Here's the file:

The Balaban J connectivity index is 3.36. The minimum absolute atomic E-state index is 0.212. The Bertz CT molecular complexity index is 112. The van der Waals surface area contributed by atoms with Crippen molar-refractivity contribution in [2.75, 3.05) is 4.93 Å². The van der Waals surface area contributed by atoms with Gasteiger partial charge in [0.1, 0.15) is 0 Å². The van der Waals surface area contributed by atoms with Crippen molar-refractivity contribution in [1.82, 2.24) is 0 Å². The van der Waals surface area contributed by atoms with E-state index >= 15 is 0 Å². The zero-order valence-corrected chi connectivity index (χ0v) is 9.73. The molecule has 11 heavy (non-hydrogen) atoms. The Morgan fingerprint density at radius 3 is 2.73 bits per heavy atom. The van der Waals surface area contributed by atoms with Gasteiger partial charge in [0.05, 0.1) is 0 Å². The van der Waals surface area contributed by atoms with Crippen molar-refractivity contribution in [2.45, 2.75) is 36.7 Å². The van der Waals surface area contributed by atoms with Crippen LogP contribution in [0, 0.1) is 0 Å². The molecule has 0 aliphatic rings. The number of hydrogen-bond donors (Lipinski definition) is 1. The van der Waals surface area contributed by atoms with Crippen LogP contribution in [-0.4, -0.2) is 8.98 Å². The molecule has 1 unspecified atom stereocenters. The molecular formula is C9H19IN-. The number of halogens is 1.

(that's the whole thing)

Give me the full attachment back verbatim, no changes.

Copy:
The Balaban J connectivity index is 3.36. The minimum absolute atomic E-state index is 0.212. The Bertz CT molecular complexity index is 112. The van der Waals surface area contributed by atoms with Crippen molar-refractivity contribution in [2.75, 3.05) is 4.93 Å². The van der Waals surface area contributed by atoms with Gasteiger partial charge in [0.1, 0.15) is 0 Å². The van der Waals surface area contributed by atoms with Crippen molar-refractivity contribution in [1.82, 2.24) is 0 Å². The van der Waals surface area contributed by atoms with E-state index >= 15 is 0 Å². The zero-order valence-corrected chi connectivity index (χ0v) is 9.73. The molecule has 11 heavy (non-hydrogen) atoms. The Morgan fingerprint density at radius 3 is 2.73 bits per heavy atom. The van der Waals surface area contributed by atoms with Gasteiger partial charge in [0.05, 0.1) is 0 Å². The van der Waals surface area contributed by atoms with Crippen molar-refractivity contribution in [2.45, 2.75) is 36.7 Å². The van der Waals surface area contributed by atoms with Crippen LogP contribution in [0, 0.1) is 0 Å². The molecule has 0 aliphatic rings. The number of hydrogen-bond donors (Lipinski definition) is 1. The van der Waals surface area contributed by atoms with Crippen LogP contribution in [-0.4, -0.2) is 8.98 Å². The molecule has 1 unspecified atom stereocenters. The molecular formula is C9H19IN-. The number of halogens is 1.